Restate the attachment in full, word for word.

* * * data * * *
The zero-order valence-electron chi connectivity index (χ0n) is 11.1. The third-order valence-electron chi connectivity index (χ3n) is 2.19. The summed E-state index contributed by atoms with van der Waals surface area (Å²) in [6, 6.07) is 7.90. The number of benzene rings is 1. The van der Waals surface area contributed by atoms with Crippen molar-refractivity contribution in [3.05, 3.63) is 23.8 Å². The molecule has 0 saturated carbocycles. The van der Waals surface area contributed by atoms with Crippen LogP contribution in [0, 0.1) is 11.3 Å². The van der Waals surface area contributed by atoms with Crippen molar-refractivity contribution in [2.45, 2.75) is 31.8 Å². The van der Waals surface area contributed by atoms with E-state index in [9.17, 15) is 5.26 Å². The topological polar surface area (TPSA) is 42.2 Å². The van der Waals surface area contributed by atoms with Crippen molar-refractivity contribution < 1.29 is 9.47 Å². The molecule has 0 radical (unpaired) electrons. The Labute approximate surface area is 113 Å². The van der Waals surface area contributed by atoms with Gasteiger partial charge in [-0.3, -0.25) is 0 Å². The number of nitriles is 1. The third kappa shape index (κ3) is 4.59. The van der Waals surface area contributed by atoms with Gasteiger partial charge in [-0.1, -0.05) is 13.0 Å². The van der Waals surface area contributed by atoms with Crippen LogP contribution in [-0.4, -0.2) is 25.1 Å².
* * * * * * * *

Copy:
The zero-order valence-electron chi connectivity index (χ0n) is 11.1. The third-order valence-electron chi connectivity index (χ3n) is 2.19. The summed E-state index contributed by atoms with van der Waals surface area (Å²) in [6, 6.07) is 7.90. The number of benzene rings is 1. The van der Waals surface area contributed by atoms with Crippen molar-refractivity contribution in [3.05, 3.63) is 23.8 Å². The molecule has 0 saturated carbocycles. The van der Waals surface area contributed by atoms with Crippen LogP contribution in [0, 0.1) is 11.3 Å². The van der Waals surface area contributed by atoms with Crippen molar-refractivity contribution in [2.45, 2.75) is 31.8 Å². The van der Waals surface area contributed by atoms with E-state index in [9.17, 15) is 5.26 Å². The topological polar surface area (TPSA) is 42.2 Å². The van der Waals surface area contributed by atoms with Crippen molar-refractivity contribution < 1.29 is 9.47 Å². The molecule has 0 radical (unpaired) electrons. The Labute approximate surface area is 113 Å². The van der Waals surface area contributed by atoms with Gasteiger partial charge in [-0.3, -0.25) is 0 Å². The number of nitriles is 1. The third kappa shape index (κ3) is 4.59. The van der Waals surface area contributed by atoms with Gasteiger partial charge in [-0.1, -0.05) is 13.0 Å². The van der Waals surface area contributed by atoms with Crippen LogP contribution in [-0.4, -0.2) is 25.1 Å².